On many prior occasions, the class had requested dissection activities (Seiler, 2002). When the co-teachers were finally able to accommodate the students’ requests and obtain the sheep skulls for them to dissect, what emerged was laden with richly communal practices as the students fastidiously followed the directions on their handouts and carried out precise removal and dissection of the brains. In understanding the students’ high engagement level during dissections in terms of the generation of capital and positive emotional energy, it is important to recognize that this was the first time in many years that dissections had been done in a biology class at City High. This traditional scientific practice had been considered too dangerous to be allowed, and the students were considered too irresponsible to have access to scalpels. After the students repeatedly requested it, the co-teachers went to great lengths to gain administrative consent for the dissection activities. Upon acquiring approval, they communicated the momentous nature of this occasion, informing the students of their expectation that they would “behave properly” with the dissection equipment and the specimens. Shakeem and Cedric rose to the occasion and worked in a more focused manner than on other occasions in the class (Seiler, 2002); for example, there were far fewer instances of off-topic talk, and less behavior that could be viewed as “resistance” (Seiler, Tobin, & Sokolic, 2003) or the “urban shuffle” during dissections.12 Numerous visitors (teachers, administrators, security personnel, and an electrician who was doing work in the building) dropped in to see the dissections, and Shakeem and Cedric eagerly showed them what they were doing and offered demonstrations of the parts of the brain to anyone who would look and listen. They availed themselves of this opportunity to demonstrate their expertise of anatomical understandings and gain respect (social and symbolic capital) from an array of guests and their own classmates; in the process, they reaffirmed the social bonds between them and advanced their learning of science.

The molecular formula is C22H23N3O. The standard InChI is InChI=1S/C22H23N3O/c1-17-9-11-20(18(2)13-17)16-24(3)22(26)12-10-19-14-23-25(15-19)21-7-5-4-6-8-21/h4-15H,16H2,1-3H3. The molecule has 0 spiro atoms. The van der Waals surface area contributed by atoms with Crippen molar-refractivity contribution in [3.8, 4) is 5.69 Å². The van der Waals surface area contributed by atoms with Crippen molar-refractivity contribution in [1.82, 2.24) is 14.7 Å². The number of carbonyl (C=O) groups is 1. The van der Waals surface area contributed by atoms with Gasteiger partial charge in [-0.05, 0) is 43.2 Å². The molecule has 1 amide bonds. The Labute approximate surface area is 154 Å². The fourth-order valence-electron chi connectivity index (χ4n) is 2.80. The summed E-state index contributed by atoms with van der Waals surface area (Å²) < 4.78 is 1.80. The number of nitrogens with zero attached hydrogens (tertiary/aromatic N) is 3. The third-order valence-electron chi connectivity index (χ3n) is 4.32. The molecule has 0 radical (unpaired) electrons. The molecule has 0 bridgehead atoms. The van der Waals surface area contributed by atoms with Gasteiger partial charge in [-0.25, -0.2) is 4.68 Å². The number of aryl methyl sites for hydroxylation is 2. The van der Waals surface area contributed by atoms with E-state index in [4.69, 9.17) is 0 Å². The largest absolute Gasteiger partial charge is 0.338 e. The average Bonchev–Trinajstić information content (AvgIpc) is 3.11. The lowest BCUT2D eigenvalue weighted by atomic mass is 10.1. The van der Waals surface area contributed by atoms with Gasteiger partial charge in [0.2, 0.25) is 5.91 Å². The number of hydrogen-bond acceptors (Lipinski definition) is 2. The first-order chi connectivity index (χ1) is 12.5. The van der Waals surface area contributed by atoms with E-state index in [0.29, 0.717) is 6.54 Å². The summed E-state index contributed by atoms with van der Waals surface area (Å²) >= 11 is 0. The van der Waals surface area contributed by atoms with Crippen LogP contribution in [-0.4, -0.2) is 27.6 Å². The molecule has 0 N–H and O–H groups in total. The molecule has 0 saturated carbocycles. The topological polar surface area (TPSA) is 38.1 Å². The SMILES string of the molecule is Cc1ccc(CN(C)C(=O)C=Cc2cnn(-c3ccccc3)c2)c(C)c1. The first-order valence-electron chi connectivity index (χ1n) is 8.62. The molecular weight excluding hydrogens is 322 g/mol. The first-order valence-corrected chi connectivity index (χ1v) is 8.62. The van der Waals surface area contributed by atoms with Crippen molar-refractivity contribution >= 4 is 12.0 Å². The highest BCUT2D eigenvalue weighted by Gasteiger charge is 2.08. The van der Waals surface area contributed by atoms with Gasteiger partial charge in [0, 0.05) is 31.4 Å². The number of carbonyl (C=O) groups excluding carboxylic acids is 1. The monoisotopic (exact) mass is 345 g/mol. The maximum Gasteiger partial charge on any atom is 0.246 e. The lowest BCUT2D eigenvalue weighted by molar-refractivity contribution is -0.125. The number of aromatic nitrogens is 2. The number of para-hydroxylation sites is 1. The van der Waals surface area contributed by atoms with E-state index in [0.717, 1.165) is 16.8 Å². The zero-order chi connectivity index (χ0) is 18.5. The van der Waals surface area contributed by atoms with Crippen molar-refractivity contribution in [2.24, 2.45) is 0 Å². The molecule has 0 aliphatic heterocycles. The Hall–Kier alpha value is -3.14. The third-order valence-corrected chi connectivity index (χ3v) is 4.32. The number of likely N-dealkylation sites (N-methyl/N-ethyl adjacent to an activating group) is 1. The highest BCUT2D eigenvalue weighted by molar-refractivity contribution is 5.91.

Shakeem and Cedric were self-chosen partners in dissecting the sheep’s brain; as shown below, they worked in tandem, efficiently collaborating to extract the brain from the cranium according to their own design (using mainly the scalpel), although this approach countered the advice of Ms. Jen, a co-teacher who approached their table and watched them.


Line

 

Discourse


1

Cedric

Lemme lift it up, then you do like (silence, 5 seconds, as they work on dissection)

 

Cedric

Like this. You should go like that.

3

Shakeem

Like this?

 

Cedric

No, across there.

5

Shakeem

Like this?

 

Cedric

Yeah.

7

Ms. Jen

I would take the forceps and [the scissors.13

 

Shakeem

[We got it, we got it right here.

9

Ms. Jen

Take, I guarantee, take the forceps and the scissors.

 

Shakeem

Yo, [I

11

Ms. Jen

[Take the forceps.

 

Cedric

Hey, why don’t you cut that off?

13

Shakeem

Yo, I swear to God, I see some juicy stuff.

 

Ms. Jen

It’s obviously still attached to something, so

15

Cedric

[Right there.

 

Ms. Jen

[Don’t pull too hard. [Ok.

17

Shakeem

[That’s why I was gonna scalp him up.

 

Ms. Jen

Alright, no. Use the scissors [though, it’s easier

19

Cedric

[Cut that part, Shakeem.

 

Shakeem

Wait, wait a minute.

21

Ms. Jen

Shakeem, it’s easier to use the scissors. You’ll have more precision that way.

 

Cedric

Put it under there and go like that.